This post is my attempt to answer the question, what happens if you retroactive optimize funding mechanisms for perfect incentive structure, at the cost of comprehensibility.  I suspect there is some dealbreaker exploit, or perverse incentive. This post is published in the hope someone can find it, and on the off chance there isn't. 

This would be a good idea if all funders and investors were able to understand it. Or if most people don't understand it, but can be told what to do. After all, many people buy bitcoin without understanding the cryptography. This post was inspired by

Discretization error has largely been ignored. It is somewhat assumed that $1 is a negligible amount of money, and anyone can round their funding needs to the nearest $1. The actual discretization units used in a working system may be larger.

Terms used


Unit of money. Self explanatory.


Have dollars, want utility. Can perfectly measure the utility of any charitable project retrospectively. Have no idea how to predict utility. The funders give out money in proportion to utility generated. Without loss of generality, they give out $1 /util. If a project with   shares generates  util, then the funders give $  to each shareholder.


Have money. Want more money. 


Measures whatever funders want more of in the world. Just sits there in the world, so can't be exchanged. All utility can be replaced by expected utility, given investors perfectly neutral to financial risk. Risk averse investors will tend to avoid ventures whose payoffs are hard to predict. For situations that involve small chances of high payoff, but where the final dice roll is largely out of human hands, and where the utilities involved in that final roll are easily predictable, it may be wiser to fund expected utility. For example, a functioning asteroid telescope has a small, predictable chance of producing a large utility. The funder would pay for a functioning telescope. 


A partially fungible token representing a particular charitable venture. Owners of the shares get paid when the venture generates utility. 


The unit of responsibility.  The funders can know the utility created by each venture. But have no idea of any internal structure.


A venture can have many mutually exclusive versions. At most 1 version happens in reality. Each version has a maximum cost bar, in dollars.  

Cost Bar

The most money a version of a venture could use. Different versions of the same venture can have different cost bars. This must be manually set by the person setting up the venture. Making it a bit high is ok, but making it far too high means moving money back and forth for no good reason. In the limit of perfect markets, this can be infinity without actually wasting funder money or reducing utility, but reality is not a limit of an oversimplified model.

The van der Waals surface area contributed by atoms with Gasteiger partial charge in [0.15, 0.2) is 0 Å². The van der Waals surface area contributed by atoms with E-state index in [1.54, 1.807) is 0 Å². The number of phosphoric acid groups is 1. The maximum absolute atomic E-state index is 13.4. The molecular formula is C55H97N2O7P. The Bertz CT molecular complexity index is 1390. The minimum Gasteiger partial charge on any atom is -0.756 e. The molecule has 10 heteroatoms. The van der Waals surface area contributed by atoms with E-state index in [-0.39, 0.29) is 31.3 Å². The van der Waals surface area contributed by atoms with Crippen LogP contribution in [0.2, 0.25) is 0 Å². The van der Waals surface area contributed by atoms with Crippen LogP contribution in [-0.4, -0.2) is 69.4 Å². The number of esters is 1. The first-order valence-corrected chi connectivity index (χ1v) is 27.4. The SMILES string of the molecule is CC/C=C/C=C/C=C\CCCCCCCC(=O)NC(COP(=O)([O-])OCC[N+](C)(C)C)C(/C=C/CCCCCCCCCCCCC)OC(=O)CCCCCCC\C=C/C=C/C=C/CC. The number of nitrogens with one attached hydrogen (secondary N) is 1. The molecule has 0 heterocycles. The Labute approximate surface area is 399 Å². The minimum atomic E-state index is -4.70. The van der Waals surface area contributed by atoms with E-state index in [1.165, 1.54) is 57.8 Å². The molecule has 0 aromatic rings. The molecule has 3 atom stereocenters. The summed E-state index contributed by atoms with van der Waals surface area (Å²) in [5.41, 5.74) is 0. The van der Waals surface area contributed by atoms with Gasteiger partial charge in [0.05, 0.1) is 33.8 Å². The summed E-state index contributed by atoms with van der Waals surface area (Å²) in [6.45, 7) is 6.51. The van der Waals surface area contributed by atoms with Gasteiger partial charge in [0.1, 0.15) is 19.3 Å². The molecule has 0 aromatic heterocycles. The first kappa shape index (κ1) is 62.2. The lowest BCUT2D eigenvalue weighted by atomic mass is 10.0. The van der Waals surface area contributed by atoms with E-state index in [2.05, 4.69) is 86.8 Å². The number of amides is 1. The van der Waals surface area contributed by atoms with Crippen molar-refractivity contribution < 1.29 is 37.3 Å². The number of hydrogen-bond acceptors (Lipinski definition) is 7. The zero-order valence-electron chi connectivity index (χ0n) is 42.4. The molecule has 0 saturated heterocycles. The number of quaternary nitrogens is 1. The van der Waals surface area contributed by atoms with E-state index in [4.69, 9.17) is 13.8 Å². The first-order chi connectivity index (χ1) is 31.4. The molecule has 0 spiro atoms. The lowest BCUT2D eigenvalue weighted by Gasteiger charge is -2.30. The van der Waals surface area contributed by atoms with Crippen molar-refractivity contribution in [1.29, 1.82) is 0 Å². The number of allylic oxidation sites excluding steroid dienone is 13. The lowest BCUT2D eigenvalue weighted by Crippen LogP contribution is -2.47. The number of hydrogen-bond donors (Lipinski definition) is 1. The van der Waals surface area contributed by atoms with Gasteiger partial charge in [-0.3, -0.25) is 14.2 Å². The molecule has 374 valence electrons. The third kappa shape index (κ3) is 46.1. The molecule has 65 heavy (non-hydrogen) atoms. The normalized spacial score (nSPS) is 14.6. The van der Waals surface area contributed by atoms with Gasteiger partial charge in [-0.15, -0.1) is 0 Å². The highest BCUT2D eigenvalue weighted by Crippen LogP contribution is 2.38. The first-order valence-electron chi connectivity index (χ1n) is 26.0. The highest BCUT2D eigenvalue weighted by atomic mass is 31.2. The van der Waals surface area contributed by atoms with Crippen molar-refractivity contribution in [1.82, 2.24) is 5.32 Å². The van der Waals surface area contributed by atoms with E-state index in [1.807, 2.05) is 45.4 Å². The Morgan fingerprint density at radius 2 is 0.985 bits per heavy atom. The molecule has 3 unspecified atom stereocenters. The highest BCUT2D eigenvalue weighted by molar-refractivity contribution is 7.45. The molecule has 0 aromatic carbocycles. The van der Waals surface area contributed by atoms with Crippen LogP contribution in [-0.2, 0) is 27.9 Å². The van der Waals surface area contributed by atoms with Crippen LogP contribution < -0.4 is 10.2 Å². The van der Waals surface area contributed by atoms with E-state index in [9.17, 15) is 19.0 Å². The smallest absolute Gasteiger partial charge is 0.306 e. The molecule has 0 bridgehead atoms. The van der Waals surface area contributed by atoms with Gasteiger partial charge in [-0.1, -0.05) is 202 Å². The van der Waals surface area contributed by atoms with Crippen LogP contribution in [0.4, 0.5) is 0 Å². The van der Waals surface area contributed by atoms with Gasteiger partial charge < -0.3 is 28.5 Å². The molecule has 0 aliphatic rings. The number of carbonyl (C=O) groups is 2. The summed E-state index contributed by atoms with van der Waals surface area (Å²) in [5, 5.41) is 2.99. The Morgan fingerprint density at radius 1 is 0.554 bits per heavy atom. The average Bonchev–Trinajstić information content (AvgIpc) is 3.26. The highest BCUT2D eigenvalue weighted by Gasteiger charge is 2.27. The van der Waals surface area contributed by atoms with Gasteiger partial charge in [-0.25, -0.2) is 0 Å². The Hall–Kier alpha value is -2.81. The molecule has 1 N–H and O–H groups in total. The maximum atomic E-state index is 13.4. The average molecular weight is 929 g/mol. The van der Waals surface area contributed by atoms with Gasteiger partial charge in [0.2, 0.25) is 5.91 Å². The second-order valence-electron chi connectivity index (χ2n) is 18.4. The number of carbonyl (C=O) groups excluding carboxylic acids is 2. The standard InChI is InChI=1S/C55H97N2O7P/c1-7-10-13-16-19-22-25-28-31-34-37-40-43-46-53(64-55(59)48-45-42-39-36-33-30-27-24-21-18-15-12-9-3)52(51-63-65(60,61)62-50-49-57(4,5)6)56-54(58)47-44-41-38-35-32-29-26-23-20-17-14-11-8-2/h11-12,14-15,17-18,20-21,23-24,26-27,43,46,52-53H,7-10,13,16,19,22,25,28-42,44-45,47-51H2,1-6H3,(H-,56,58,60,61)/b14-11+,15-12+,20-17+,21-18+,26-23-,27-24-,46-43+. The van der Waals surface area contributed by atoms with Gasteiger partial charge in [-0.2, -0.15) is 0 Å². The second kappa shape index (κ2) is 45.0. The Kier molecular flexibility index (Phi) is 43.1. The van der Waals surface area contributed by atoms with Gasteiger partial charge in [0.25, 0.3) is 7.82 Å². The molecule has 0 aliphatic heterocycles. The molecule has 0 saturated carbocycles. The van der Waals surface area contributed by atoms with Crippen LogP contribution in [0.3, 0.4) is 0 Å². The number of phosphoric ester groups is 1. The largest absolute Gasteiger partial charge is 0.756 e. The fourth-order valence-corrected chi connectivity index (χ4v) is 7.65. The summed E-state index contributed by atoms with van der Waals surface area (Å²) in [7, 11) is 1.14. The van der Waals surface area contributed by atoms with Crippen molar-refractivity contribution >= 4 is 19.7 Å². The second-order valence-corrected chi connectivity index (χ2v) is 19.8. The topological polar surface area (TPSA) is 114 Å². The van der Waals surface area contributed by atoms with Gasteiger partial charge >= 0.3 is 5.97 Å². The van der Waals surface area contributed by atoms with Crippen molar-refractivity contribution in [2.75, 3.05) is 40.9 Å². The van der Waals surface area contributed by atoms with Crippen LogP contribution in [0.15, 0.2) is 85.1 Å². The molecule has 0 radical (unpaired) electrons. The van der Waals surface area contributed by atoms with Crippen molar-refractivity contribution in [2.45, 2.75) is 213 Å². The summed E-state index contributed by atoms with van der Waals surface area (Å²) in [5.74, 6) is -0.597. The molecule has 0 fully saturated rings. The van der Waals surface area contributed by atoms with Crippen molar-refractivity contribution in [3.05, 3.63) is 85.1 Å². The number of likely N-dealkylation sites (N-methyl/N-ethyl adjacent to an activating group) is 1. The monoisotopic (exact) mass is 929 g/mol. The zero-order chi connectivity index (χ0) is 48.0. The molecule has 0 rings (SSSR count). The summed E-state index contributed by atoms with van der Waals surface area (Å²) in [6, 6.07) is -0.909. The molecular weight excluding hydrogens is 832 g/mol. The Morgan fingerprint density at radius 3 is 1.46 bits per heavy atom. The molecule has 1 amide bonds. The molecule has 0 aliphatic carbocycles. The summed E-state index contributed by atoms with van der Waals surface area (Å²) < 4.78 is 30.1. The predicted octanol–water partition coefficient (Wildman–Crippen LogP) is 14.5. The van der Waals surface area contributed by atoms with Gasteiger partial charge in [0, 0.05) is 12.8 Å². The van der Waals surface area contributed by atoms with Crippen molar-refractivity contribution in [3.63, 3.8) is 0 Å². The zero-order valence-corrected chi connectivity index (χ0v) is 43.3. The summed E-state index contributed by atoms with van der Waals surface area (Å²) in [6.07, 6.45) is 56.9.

Average and Marginal util/$

Each bar represents a venture available. The area of the bar represents the utility produced. Width of the bars represents cost. The high of the bars represents util/money. The bars are sorted tallest first. The green bars are the ventures that actually get funded. 

Subsidy market

A subsidy market is a market that converts money into more money. The basic operations are. 

Scale Up

Converts $1 into $ . A mechanism for scaling up that doesn't increase the amount of money should be available, but not used in a functioning system. Obviously allowing anyone to scale money up with no conditions is a bad idea.

Scale down

Convert $ into $1. 


Any source of money can give money to the subsidy market. This could just be scaling down repeatedly until you are left with practically nothing. This is actually a good place to input arbitrary little bits of money, if you want the money to go to a good cause, but want the investors to do all the hard work of figuring out which good cause.


 is considered to be a variable, like an exchange rate between 2 currencies. In particular,  is considered to be . This isn't something someone is expected to manually estimate, but the natural equilibrium value of the market. Scaling up will reduce , while scaling down and accepting money will increase it. In order to smooth  over time, investors are welcome to scale money up, store that money for a period of their choosing, and then scale the money down. They can use any money they happen to have for this, and take away the money to do whatever they like afterwards. To the investors, (scale up; wait; scale down) is an atomic operation. Just make sure the investors can't sneak away the scaled up money. (scale down; wait; scale up) is a similarly atomic operation. You might or might not want to allow negative waits (ie loans)

How auctions work

Serial Ventures